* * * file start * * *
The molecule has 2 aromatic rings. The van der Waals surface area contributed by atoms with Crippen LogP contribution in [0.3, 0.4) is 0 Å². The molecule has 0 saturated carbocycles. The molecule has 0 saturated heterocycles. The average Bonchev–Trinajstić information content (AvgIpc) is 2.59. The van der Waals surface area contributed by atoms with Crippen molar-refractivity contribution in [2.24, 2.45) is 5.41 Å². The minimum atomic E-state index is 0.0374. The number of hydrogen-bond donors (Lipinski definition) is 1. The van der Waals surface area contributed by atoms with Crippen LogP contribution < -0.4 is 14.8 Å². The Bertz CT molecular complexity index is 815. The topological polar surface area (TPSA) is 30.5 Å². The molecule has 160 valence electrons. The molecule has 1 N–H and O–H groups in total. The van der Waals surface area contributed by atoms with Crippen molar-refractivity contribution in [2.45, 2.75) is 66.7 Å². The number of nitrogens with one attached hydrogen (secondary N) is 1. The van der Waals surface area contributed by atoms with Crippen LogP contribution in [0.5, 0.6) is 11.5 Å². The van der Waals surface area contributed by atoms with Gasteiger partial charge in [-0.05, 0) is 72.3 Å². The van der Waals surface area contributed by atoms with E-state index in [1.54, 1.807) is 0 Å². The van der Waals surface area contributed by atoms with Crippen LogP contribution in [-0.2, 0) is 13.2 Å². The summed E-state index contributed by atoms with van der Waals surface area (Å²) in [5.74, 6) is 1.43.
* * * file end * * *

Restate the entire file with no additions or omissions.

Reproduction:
The molecule has 2 aromatic rings. The van der Waals surface area contributed by atoms with Crippen LogP contribution in [0.3, 0.4) is 0 Å². The molecule has 0 saturated carbocycles. The molecule has 0 saturated heterocycles. The average Bonchev–Trinajstić information content (AvgIpc) is 2.59. The van der Waals surface area contributed by atoms with Crippen molar-refractivity contribution in [2.24, 2.45) is 5.41 Å². The minimum atomic E-state index is 0.0374. The number of hydrogen-bond donors (Lipinski definition) is 1. The van der Waals surface area contributed by atoms with Crippen LogP contribution < -0.4 is 14.8 Å². The Bertz CT molecular complexity index is 815. The topological polar surface area (TPSA) is 30.5 Å². The molecule has 160 valence electrons. The molecule has 1 N–H and O–H groups in total. The van der Waals surface area contributed by atoms with Crippen molar-refractivity contribution in [2.45, 2.75) is 66.7 Å². The number of nitrogens with one attached hydrogen (secondary N) is 1. The van der Waals surface area contributed by atoms with Crippen LogP contribution in [0.5, 0.6) is 11.5 Å². The van der Waals surface area contributed by atoms with Gasteiger partial charge in [-0.05, 0) is 72.3 Å². The van der Waals surface area contributed by atoms with E-state index in [1.54, 1.807) is 0 Å². The van der Waals surface area contributed by atoms with Crippen LogP contribution in [-0.2, 0) is 13.2 Å². The summed E-state index contributed by atoms with van der Waals surface area (Å²) in [5.74, 6) is 1.43.